Traditionally, dental benefits have been managed by medical schemes containing costs by simply imposing annual financial limits on treatments. A family, or individual family members, would be limited to a certain number of visits to the dentist or claims to a maximum rand value.
There are two disadvantages of this model. The first is that members feel compelled to “get their money’s worth” and use the benefits whether or not they are medically necessary. The second is that, when they are under financial pressure, schemes may opt to increase the value of dental benefits at rates below inflation, so that benefits steadily diminish and benefit values languish well below the true cost of treatment.
Managed-care specialists across all disciplines say their specialised knowledge and experience helps them to contain rising costs, and that this, in turn, means more benefits are paid from risk benefits, instead of from medical savings accounts or co-payments. Schemes say the managed-care model benefits low- and middle-income members particularly.
De Lange says his experience indicates that about 30 to 36 percent of the members of a scheme with low, medium and high options will use dental services in a single year, depending on the distribution of members among the options.
“In a scheme with between 70 000 and 85 000 lives, we would expect the utilisation rate to be between 17 and 25 percent in the low-income, entry-level options, 23 and 30 percent in the middle options, and between 35 and 43 percent in the high options with rich benefits, covering orthodontics and implants, for example,” he says.
David Carolus, the chief executive of Denis, says conservative dentistry (including consultations, cleaning, fillings, extractions and plastic dentures) comprise about 80 percent of total dentistry costs paid for by medical schemes, while specialised dentistry accounts for about 15 percent of total spend.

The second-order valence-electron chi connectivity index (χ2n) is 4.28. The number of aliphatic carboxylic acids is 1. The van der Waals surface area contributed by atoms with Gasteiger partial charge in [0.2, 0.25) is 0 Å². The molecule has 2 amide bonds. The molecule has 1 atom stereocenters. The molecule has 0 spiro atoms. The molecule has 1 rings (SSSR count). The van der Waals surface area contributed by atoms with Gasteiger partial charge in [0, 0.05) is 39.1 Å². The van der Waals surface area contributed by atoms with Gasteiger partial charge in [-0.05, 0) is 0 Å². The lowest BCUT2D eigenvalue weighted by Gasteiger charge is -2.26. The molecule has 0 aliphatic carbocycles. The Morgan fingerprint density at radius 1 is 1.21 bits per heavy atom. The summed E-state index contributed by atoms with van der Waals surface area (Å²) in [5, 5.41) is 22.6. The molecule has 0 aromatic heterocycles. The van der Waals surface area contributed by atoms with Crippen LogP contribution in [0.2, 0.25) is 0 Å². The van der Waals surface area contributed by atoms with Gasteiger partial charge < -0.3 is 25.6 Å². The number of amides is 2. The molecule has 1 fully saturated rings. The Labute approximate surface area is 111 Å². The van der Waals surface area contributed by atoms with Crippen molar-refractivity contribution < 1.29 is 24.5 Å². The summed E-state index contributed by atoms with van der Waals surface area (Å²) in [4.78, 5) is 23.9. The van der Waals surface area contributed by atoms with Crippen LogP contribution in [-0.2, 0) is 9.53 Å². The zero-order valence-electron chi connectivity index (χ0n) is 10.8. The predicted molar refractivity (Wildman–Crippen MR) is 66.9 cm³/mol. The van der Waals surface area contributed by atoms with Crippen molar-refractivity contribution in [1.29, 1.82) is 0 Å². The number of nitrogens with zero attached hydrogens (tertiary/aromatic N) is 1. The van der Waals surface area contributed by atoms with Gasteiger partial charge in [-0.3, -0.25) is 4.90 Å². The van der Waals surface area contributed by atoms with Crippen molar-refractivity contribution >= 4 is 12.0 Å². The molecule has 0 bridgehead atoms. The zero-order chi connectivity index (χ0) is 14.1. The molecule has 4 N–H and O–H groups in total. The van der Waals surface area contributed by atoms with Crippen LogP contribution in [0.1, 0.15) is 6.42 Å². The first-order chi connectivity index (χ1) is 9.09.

He says he encourages schemes to offer, at minimum, basic dentistry and cover for impacted wisdom teeth for young adults, a benefit that would normally be classified as specialised dentistry.
“We believe that this is a very important benefit to include in the basic package of dental benefits,” he says. “Unlike tooth decay, which is an entirely preventable condition, people can’t help having wisdom teeth problems. Impacted wisdom teeth lead to other medical conditions later in life if not treated: infection or pain, displacement of other functional teeth, or decay. It is appropriate to remove impacted teeth at an early age.”
Carolus says schemes have realised that there is a definite correlation between preventative, routine dental care and reduced costs for specialised dentistry in future years. “If you can maintain oral status at a high level until the age of 35 or 40, high-cost items such as crowns and implants occur far less frequently,” he says.
How outsourcing works
Schemes that use specialist providers include Gems, Bonitas, Medshield, Medihelp, Sizwe, KeyHealth, Thebemed, PG Group, Discovery Health, LA Health, Bankmed, Wits, Profmed, Transmed, Topmed and Hosmed. As a member, you may not be aware that your dental healthcare is subcontracted by your scheme, much less understand why.
“Dentistry is a specialised field that requires expertise,” De Lange says. “Outsourcing the administration of dental care allows medical schemes to focus on the high-cost items. We can manage dentistry benefits cost-effectively from the risk portion of a medical scheme, which is an attractive plus for members. We can also quickly identify and minimise fraud, waste and abuse of the system,” he says.